Tasks are easiest to accomplish when tied to specific routines. By establishing daily routines for homework completion, you will not only make homework go more smoothly, but you will also be fostering a sense of order your child can apply to later life, including college and work.

Step 1. Find a location in the house where homework will be done. The right location will depend on your child and the culture of your family. Some children do best at a desk in their bedroom. It is a quiet location, away from the hubbub of family noise. Other children become too distracted by the things they keep in their bedroom and do better at a place removed from those distractions, like the dining room table. Some children need to work by themselves. Others need to have parents nearby to help keep them on task and to answer questions when problems arise. Ask your child where the best place is to work. Both you and your child need to discuss pros and cons of different settings to arrive at a mutually agreed upon location.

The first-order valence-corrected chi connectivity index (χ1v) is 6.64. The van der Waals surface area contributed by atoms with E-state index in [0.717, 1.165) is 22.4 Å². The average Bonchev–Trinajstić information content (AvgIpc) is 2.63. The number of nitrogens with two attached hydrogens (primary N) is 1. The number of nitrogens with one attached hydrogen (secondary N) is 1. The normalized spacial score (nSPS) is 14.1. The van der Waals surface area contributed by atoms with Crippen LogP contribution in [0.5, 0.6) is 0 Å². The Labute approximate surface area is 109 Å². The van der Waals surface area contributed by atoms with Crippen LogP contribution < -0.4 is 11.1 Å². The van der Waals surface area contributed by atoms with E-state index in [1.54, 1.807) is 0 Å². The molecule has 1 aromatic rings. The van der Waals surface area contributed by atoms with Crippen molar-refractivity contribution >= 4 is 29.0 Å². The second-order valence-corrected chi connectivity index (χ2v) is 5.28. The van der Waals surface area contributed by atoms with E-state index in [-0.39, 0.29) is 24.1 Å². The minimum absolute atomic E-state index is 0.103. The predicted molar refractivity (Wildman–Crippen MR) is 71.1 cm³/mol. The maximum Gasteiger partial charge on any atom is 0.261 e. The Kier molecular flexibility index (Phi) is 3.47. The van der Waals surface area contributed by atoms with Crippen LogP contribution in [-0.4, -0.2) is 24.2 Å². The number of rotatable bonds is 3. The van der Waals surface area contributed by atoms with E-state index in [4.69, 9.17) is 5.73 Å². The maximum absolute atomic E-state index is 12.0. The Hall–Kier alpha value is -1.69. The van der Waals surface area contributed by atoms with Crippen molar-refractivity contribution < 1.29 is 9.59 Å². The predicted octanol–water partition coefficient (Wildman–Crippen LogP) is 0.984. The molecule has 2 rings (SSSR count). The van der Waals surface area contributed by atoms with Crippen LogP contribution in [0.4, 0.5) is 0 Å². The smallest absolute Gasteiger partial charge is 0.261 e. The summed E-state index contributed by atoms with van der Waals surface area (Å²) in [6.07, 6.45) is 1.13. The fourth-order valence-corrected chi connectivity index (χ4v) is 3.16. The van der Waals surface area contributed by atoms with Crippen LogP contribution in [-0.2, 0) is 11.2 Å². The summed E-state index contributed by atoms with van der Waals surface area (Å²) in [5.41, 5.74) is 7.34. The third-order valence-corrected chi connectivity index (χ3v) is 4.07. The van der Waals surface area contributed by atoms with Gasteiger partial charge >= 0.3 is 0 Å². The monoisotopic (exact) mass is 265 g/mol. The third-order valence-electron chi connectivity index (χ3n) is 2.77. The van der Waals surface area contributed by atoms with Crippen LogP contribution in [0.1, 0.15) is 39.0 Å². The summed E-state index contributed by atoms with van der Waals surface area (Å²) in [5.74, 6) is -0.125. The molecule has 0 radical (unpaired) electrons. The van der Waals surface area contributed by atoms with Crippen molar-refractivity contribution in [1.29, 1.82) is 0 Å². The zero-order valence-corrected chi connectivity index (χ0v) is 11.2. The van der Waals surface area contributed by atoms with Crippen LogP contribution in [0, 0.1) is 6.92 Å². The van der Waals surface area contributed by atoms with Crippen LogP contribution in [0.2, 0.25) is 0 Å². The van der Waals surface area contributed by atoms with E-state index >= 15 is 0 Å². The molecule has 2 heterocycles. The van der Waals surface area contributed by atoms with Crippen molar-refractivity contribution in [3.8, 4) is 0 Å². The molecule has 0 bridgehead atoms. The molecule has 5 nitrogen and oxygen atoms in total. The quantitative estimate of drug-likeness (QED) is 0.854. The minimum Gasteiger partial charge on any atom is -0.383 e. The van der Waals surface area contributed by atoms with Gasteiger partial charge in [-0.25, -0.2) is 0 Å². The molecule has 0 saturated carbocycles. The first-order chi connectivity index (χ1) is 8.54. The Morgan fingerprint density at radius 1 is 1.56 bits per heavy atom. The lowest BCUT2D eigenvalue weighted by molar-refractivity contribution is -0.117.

Step 2. Set up a homework center. Once you and your child have identified a location, fix it up as a home office/homework center. Make sure there is a clear workspace large enough to set out all the materials necessary for completing assignments. Outfit the homework center with the kinds of supplies your child is most likely to need, such as pencils, pens, colored markers, rulers, scissors, a dictionary and thesaurus, graph paper, construction paper, glue and cellophane tape, lined paper, a calculator, spell checker, and, depending on the age and needs of your child, a computer or laptop. If the homework center is a place that will be used for other things (such as the dining room table), then your child can keep the supplies in a portable crate or bin. If possible, the homework center should include a bulletin board that can hold a monthly calendar on which your child can keep track of longterm assignments. Allowing children some leeway in decorating the homework center can help them feel at home there, but you should be careful that it does not become too cluttered with distracting materials.

Step 3. Establish a homework time. Your child should get in the habit of doing homework at the same time every day. The time may vary depending on the individual child. Some children need a break right after school to get some exercise and have a snack. Others need to start homework while they are still in a school mode (i.e., right after school when there is still some momentum left from getting through the day). In general, it may be best to get homework done either before dinner or as early in the evening as the child can tolerate. The later it gets, the more tired the child becomes and the more slowly the homework gets done.